“If we replace the bridge deck and go forward with that, we won’t be looking at this option for a long time,” Klein said. “If we’re ever going to look at this option (replacing the bridge), the time is now, before we replace that deck.”

Earlier this summer, the DOT asked HNTB Corp., a Kansas City, Mo.-based design and consulting firm that deals with transportation, urban planning and other issues, to create conceptual designs for the roadway.

HNTB studied one potential plan – replacing the Hoan Bridge with a combination of a street-level, four-lane boulevard that also uses a 45-foot high bascule bridge over the straight cut going into Lake Michigan from the Milwaukee, Menomonee and Kinnikinnic rivers.

“It would look like an urban boulevard with a high level of landscaping, sidewalks, bike lanes and all sorts of things like that,” said Matthew Hintze, a vice president for HNTB and the author of the Hoan Bridge study. “We’d still have to rise up to get up to the lift bridge – we’d still need 45 feet of clearance. We wouldn’t want to have to lift (the bridge) up for every sailboat that comes through.”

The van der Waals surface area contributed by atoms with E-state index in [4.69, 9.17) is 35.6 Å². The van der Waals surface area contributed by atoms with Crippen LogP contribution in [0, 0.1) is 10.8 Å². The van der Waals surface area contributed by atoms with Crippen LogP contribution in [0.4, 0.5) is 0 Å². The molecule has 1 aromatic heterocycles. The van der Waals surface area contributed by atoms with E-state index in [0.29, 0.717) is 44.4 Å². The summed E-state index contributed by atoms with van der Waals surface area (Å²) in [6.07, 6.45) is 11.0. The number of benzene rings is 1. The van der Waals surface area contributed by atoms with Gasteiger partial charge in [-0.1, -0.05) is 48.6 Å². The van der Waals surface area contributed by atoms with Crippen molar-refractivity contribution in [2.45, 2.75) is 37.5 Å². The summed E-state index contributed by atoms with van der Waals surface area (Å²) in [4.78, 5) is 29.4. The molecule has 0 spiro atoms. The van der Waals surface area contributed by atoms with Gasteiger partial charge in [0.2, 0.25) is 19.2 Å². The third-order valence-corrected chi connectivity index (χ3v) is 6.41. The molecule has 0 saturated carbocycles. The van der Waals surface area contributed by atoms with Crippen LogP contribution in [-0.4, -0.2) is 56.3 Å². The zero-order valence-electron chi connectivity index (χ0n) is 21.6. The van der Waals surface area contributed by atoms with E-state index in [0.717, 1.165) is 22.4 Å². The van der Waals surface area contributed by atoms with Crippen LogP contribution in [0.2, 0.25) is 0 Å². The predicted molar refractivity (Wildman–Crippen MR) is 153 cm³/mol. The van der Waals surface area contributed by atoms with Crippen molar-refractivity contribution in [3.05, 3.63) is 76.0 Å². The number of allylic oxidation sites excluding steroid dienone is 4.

The roadway would begin rising at Polk Street in the Third Ward, then pass over a bridge that crosses the river and continue over the Metropolitan Milwaukee Sewerage District plant and the Port of Milwaukee. The road would lower to street level after the port, opening some of the land on Jones Island for potential redevelopment.

HNTB’s study created two conceptual plans. Both plans call for:

  • A new marina to be created along the lakefront, south of the Port of Milwaukee.
  • Increased development occurring within the eastern portion of the Third Ward, an area of numerous parking lots and vacant parcels.